Sunday, October 3, 2010

Seattle Immigration Lawyer | Permanent Residents Convicted of Crimes

A good immigration attorney should know how to obtain a waiver for his or her client from deportation when the client has been unfortunate enough to be convicted of a crime. Even though a client may be deportable based on the criminal conviction, qualifying lawful permanent residents (LPR) may be eligible for the LPR cancellation of removal waiver (INA 240A(a)), and keep their LPR status. The time to apply for this waiver is when you are in removal proceedings. The Immigration Judge has the discretion to deny the waiver even if the client meets the statutory requirements.

Here’s the statutory test: removal may be canceled if the alien—(1) has been an alien lawfully admitted for permanent residence for not less than 5 years; (2) has resided in the US continuously for 7 years after having been admitted in any status; and, (3) has not been convicted of any aggravated felony.

Assuming the first two requirements are not at issue, the key issue is whether the conviction qualifies as an “aggravated felony” as defined by the federal immigration statute, INA 1101(a)(a)(43). It is crucial to understand that many misdemeanors are “aggravated felonies” under immigration law and not all felonies are “aggravated felonies.” If you are shopping for an immigration lawyer and he or she does not know this, do not even think about hiring that attorney.

When an immigration attorney analyzes your conviction, there is no substitute for a close reading of the statutory definition and current court decisions, as offenses are reclassified frequently by federal appeals courts. They are not all obvious; in fact, sometimes even clients that have served long prison sentences may still be eligible for cancellation of removal. Some of the more popular aggravated felonies are crimes of violence, theft offenses, and fraud. Some of the offenses listed in the statute specify monetary amounts of funds stolen, the term of imprisonment served, or, the term of imprisonment that the offense is punishable by—notice the distinction here. Also, a good immigration attorney will consider the possibility of reopening a client's criminal court case, as any changes will be binding on the Immigration Court.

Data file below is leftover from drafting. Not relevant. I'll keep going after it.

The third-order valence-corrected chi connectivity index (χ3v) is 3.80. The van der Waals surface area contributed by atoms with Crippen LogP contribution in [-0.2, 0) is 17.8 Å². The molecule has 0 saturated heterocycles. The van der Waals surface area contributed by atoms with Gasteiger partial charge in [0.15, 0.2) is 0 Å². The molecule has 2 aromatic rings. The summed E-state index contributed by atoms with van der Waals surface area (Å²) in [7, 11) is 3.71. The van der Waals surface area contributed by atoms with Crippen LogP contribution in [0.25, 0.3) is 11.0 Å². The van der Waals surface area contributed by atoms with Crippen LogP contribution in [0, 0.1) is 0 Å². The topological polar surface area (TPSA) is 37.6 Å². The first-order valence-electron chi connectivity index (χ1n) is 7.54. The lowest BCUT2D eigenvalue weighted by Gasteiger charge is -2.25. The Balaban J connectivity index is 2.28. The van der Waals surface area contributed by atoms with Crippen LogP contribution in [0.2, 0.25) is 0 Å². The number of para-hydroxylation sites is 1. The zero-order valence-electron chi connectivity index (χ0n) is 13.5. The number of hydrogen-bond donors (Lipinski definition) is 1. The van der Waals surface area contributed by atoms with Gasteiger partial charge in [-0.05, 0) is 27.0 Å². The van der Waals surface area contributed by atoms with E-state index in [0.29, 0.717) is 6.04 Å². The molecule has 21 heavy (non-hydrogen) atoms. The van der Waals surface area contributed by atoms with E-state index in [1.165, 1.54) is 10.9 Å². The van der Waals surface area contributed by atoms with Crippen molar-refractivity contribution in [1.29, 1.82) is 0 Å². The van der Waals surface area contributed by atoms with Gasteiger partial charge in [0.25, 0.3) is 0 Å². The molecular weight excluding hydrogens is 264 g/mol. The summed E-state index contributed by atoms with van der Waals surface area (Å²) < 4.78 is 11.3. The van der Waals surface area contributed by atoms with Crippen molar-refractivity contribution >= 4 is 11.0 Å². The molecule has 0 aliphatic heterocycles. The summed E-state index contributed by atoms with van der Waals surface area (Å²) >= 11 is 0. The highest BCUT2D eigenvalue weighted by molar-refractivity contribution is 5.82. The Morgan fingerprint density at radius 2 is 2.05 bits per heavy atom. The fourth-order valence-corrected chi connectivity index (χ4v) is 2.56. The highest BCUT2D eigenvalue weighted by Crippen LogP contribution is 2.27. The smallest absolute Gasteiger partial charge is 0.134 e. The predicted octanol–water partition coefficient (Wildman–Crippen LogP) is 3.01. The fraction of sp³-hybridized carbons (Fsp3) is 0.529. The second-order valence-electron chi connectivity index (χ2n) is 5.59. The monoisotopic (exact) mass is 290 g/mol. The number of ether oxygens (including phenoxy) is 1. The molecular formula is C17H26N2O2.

Now, just because you pass the aggravated felony test does not mean you are safe from deportation due to a criminal conviction. Coming up, I will discuss how to tell if a conviction qualifies as a “crime involving moral turpitude,” which can also be grounds for deportation of an LPR.

1 comment:

  1. Hi, nice post.Well what can I say is thats these is an interesting and very informative topic. Thanks for sharing. Cheers!

    - The immigration lawyer Boston MA